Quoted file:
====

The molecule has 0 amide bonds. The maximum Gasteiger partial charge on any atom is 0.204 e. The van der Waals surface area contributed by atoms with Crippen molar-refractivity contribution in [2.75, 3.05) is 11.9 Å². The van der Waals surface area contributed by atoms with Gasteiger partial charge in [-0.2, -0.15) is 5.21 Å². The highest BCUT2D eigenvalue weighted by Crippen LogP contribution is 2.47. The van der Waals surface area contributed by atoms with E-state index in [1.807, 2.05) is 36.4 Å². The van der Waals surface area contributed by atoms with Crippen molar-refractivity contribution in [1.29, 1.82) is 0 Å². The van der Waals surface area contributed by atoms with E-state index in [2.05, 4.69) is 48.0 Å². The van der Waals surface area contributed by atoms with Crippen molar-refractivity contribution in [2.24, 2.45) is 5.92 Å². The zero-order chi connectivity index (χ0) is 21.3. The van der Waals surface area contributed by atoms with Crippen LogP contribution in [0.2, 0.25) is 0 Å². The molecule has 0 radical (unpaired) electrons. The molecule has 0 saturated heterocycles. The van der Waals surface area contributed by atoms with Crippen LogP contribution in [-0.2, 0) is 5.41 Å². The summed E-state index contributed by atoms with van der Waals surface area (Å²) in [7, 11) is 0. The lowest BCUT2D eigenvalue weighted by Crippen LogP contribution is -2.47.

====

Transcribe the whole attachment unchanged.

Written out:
The molecule has 0 amide bonds. The maximum Gasteiger partial charge on any atom is 0.204 e. The van der Waals surface area contributed by atoms with Crippen molar-refractivity contribution in [2.75, 3.05) is 11.9 Å². The van der Waals surface area contributed by atoms with Gasteiger partial charge in [-0.2, -0.15) is 5.21 Å². The highest BCUT2D eigenvalue weighted by Crippen LogP contribution is 2.47. The van der Waals surface area contributed by atoms with E-state index in [1.807, 2.05) is 36.4 Å². The van der Waals surface area contributed by atoms with Crippen molar-refractivity contribution in [1.29, 1.82) is 0 Å². The van der Waals surface area contributed by atoms with E-state index in [2.05, 4.69) is 48.0 Å². The van der Waals surface area contributed by atoms with Crippen molar-refractivity contribution in [2.24, 2.45) is 5.92 Å². The zero-order chi connectivity index (χ0) is 21.3. The van der Waals surface area contributed by atoms with Crippen LogP contribution in [0.2, 0.25) is 0 Å². The molecule has 0 radical (unpaired) electrons. The molecule has 0 saturated heterocycles. The van der Waals surface area contributed by atoms with Crippen LogP contribution in [-0.2, 0) is 5.41 Å². The summed E-state index contributed by atoms with van der Waals surface area (Å²) in [7, 11) is 0. The lowest BCUT2D eigenvalue weighted by Crippen LogP contribution is -2.47.